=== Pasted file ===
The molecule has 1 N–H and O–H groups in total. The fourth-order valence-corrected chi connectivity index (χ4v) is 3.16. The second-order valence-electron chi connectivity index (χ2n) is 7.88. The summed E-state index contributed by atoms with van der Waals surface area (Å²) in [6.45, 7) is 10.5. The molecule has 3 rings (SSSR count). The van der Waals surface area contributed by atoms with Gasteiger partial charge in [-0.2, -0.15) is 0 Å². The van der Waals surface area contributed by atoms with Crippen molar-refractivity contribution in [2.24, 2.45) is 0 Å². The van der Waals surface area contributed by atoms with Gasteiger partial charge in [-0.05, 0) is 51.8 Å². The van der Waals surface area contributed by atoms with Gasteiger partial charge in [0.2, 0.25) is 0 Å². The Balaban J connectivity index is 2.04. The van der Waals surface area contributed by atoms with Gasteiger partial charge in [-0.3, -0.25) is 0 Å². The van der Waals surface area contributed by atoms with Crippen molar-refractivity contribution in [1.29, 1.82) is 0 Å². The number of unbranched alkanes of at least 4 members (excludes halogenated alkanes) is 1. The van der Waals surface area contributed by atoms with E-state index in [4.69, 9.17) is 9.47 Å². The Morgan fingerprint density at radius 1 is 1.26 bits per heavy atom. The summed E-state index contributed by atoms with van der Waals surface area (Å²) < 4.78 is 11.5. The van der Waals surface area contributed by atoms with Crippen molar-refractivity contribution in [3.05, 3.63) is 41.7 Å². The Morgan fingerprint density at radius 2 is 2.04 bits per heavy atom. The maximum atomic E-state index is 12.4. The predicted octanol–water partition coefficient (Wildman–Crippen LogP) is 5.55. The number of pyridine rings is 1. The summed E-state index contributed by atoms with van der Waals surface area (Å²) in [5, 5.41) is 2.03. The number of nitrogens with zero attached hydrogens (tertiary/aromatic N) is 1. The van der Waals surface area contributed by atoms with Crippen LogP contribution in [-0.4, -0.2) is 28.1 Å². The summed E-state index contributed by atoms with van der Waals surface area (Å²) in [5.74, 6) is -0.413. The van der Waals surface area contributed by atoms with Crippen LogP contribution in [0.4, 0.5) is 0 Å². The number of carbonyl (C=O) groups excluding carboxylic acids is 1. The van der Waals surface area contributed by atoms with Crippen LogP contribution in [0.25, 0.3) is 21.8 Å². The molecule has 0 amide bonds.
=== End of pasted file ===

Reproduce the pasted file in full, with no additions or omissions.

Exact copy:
The molecule has 1 N–H and O–H groups in total. The fourth-order valence-corrected chi connectivity index (χ4v) is 3.16. The second-order valence-electron chi connectivity index (χ2n) is 7.88. The summed E-state index contributed by atoms with van der Waals surface area (Å²) in [6.45, 7) is 10.5. The molecule has 3 rings (SSSR count). The van der Waals surface area contributed by atoms with Gasteiger partial charge in [-0.2, -0.15) is 0 Å². The van der Waals surface area contributed by atoms with Crippen molar-refractivity contribution in [2.24, 2.45) is 0 Å². The van der Waals surface area contributed by atoms with Gasteiger partial charge in [-0.05, 0) is 51.8 Å². The van der Waals surface area contributed by atoms with Gasteiger partial charge in [0.2, 0.25) is 0 Å². The Balaban J connectivity index is 2.04. The van der Waals surface area contributed by atoms with Gasteiger partial charge in [-0.3, -0.25) is 0 Å². The van der Waals surface area contributed by atoms with Crippen molar-refractivity contribution in [1.29, 1.82) is 0 Å². The number of unbranched alkanes of at least 4 members (excludes halogenated alkanes) is 1. The van der Waals surface area contributed by atoms with E-state index in [4.69, 9.17) is 9.47 Å². The Morgan fingerprint density at radius 1 is 1.26 bits per heavy atom. The summed E-state index contributed by atoms with van der Waals surface area (Å²) < 4.78 is 11.5. The van der Waals surface area contributed by atoms with Crippen molar-refractivity contribution in [3.05, 3.63) is 41.7 Å². The Morgan fingerprint density at radius 2 is 2.04 bits per heavy atom. The maximum atomic E-state index is 12.4. The predicted octanol–water partition coefficient (Wildman–Crippen LogP) is 5.55. The number of pyridine rings is 1. The summed E-state index contributed by atoms with van der Waals surface area (Å²) in [5, 5.41) is 2.03. The number of nitrogens with zero attached hydrogens (tertiary/aromatic N) is 1. The van der Waals surface area contributed by atoms with Crippen LogP contribution in [-0.4, -0.2) is 28.1 Å². The summed E-state index contributed by atoms with van der Waals surface area (Å²) in [5.74, 6) is -0.413. The van der Waals surface area contributed by atoms with Crippen LogP contribution in [0.4, 0.5) is 0 Å². The number of carbonyl (C=O) groups excluding carboxylic acids is 1. The van der Waals surface area contributed by atoms with Crippen LogP contribution in [0.25, 0.3) is 21.8 Å². The molecule has 0 amide bonds.